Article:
Nicknamed Lightening McQueen by his cabinmates for his adept motor scooter maneuvering skills, Cody Coffman, Coatesville, spent one week of his summer attending Camp Riley.
Cody, 11, has been a patient of Riley Hospital for Children since birth, suffering from spina bifida and seizures. While the average summer camp may not be possible for Cody, Camp Riley allows him to participate in physical outdoor activities
According to his mother, Wendy, Cody looks forward to the camp for physically disabled children held at Bradford Woods in Martinsville every year.
"He loves Camp Riley because it's easy to make friends and no one makes fun of anyone else," Coffman said.
During the summer camp, Cody and the other children participated in outdoor activities such as swimming, bicycling and horseback riding. On Challenge Day, children were encouraged to set goals for themselves in one or more of the activities.
As part of his challenge, Cody scaled walking path deemed "Cardiac Hill." Cody also swam across the entire lake and rode an adapted bicycle, completing all three of his personal goals.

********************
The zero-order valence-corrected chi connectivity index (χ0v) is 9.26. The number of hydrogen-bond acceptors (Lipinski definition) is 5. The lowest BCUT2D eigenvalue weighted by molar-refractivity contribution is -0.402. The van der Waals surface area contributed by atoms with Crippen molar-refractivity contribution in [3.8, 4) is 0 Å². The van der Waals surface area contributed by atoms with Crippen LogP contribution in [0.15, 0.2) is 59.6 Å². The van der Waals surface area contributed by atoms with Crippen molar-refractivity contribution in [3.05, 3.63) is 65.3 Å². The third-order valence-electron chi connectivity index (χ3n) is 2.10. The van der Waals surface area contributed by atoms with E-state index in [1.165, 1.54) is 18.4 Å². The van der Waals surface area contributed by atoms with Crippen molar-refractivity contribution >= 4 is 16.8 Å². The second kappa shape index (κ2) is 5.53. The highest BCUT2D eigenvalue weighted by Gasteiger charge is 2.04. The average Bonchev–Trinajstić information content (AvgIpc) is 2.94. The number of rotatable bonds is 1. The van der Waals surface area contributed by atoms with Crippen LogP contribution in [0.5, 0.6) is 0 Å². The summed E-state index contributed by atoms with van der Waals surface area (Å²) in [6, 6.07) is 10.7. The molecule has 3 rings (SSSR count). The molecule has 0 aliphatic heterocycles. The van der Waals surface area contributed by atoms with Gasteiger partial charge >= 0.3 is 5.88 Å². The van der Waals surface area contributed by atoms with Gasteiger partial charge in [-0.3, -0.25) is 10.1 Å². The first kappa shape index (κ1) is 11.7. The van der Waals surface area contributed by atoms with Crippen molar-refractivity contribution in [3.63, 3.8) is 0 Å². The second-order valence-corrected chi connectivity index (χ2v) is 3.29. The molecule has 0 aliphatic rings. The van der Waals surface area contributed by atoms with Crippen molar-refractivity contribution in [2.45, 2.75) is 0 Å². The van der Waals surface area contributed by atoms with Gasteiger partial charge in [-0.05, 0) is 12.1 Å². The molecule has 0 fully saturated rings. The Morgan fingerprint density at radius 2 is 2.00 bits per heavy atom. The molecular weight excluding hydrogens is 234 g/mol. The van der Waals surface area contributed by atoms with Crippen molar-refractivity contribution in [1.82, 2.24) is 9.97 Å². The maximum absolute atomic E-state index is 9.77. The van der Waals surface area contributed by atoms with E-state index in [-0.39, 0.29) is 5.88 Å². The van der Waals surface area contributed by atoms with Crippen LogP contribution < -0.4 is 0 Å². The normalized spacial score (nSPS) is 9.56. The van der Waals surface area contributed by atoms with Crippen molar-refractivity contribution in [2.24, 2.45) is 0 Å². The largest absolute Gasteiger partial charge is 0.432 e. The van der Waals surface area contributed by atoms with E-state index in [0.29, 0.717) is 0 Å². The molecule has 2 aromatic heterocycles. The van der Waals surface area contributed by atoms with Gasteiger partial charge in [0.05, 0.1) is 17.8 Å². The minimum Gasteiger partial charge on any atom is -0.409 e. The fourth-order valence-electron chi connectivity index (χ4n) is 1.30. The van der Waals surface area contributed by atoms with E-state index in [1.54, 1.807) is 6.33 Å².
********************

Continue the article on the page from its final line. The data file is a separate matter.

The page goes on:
Cody has attended the summer camp twice and participated in one reunion in the fall. According to his mother, Cody is anticipating this year's festivities.
"He is really looking forward to the reunion this fall," Coffman said. "It's a great chance for the kids to catch up with the friends they made at camp and a weekend break for the parents."
According to Coffman, raising a child with a disability consumes the entire life of the parent. A weekend off is sometimes beneficial.
Parents can also have anxiety about sending their children to camp for a week.
Camp Riley's staff attempts to ease worries with daily updates of the camp's Web site (rileykids.org/camp) with pictures.
"Parents can see their children through the week and the activities they are doing," Coffman said. "They are also really good about calling with any concerns or problems."
Coffman is also eased because of her trust for the Riley staff, gained through her eleven years of experience with the hospital.
"It gives me piece of mind knowing that the doctors and nurses at the camp are so qualified," Coffman said.
According to Coffman, Cody would love to attend Camp Riley again, but because of financial constraints, that might not be possible.
"Cody wants to go to the two-week camp next year," Coffman said. "But even with help from the Spina Bifida Association, the money out of pocket can get pretty pricey."
With his Lightening McQueen certificate, accomplished personal goals and new friends, whether he attends the camp again or not, Cody Coffman left Camp Riley with more than just memories.